Everbank: Preferred Pick for Income

04/22/2014 9:00 am EST


Jack Adamo

Editor, Jack Adamo's Insiders Plus

When buying preferred stocks, we're more interested in how solid the company is and how safe our dividend is, explains Jack Adamo, editor of Insiders Plus.

EverBank Financial Corp. (EVER) provides financial products and services to individuals, as well as small- and medium-sized businesses in the United States.

It does most of the things other banks do, but also does a nice business in selling Certificates of Deposit in foreign currencies. This gives average investors a way to take advantage of foreign currency moves without venturing into the world of currency trading, which is dominated by professionals.

The common stock sells at a P/E of 19, which looks like quite a bargain, considering the company grew earnings last year by 70%. However, the common pays a miniscule dividend.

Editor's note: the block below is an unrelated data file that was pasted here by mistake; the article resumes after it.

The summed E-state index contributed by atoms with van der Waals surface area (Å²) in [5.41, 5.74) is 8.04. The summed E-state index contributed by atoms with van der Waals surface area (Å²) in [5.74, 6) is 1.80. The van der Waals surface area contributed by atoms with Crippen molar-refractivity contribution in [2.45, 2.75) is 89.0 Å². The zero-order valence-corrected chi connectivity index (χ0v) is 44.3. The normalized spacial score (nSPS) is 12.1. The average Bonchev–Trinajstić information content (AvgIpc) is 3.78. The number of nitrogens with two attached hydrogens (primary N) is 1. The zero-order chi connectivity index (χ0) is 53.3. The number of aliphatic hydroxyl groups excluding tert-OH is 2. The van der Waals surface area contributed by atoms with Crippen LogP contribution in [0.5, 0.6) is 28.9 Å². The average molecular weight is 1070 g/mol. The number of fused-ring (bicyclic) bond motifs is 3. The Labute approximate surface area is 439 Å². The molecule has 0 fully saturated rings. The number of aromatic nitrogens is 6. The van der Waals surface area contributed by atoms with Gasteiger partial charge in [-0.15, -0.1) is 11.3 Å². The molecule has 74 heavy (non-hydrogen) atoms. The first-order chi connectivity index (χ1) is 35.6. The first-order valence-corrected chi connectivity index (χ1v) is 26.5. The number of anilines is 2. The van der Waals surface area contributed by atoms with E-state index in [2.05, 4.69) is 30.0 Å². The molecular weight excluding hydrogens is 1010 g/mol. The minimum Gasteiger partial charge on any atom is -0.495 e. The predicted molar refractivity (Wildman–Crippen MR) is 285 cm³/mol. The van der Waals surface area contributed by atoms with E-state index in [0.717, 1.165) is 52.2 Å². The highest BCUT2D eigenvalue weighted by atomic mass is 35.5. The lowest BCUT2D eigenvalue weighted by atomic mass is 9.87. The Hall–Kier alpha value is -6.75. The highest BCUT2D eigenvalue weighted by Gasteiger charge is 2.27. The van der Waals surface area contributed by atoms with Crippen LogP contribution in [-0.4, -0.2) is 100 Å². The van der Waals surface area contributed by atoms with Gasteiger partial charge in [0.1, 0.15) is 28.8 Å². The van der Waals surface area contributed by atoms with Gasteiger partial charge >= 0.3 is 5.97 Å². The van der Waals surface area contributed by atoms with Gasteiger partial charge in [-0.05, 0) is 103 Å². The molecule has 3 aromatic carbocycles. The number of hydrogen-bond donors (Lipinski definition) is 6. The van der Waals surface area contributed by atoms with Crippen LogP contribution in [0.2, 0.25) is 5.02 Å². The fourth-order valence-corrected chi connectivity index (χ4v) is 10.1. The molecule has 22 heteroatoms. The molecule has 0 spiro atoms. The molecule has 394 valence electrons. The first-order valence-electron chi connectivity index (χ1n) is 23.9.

Instead, we are buying the EverBank Financial Corp. Series A 6.75% Non-Cumulative Preferred (EVERPRA), which has a current yield of 7.15% and a yield to redemption of 7.8%, if redeemed in January 2018, when it first becomes eligible.

I think it's unlikely it will be redeemed at that time, but if it is, it's a good deal for us. Strong earnings growth is nice, and, in 2013, net income covered the preferred dividend more than 13 times.

At yearend, EverBank exceeded all regulatory capital requirements and was considered to be "well-capitalized" by bank regulators with a Tier 1 leverage ratio of 9.0%, a total risk-based capital ratio of 14.3%, and a Tier 1 risk-based capital ratio of 13.8%.

Those numbers probably don't mean much to you, but I assure you, they are all very good. The dividends are safe and they are "qualified" under current US tax law, meaning they are entitled to reduced tax rates.

EverBank Series A 6.75% Non-Cumulative Preferred is a buy up to $25. Buy the stock only with a limit order, never a market order, as the shares are thinly traded.

Also note that the name may be different with your broker. Preferred stocks have no set symbol and the names are so long and involved they are always abbreviated.

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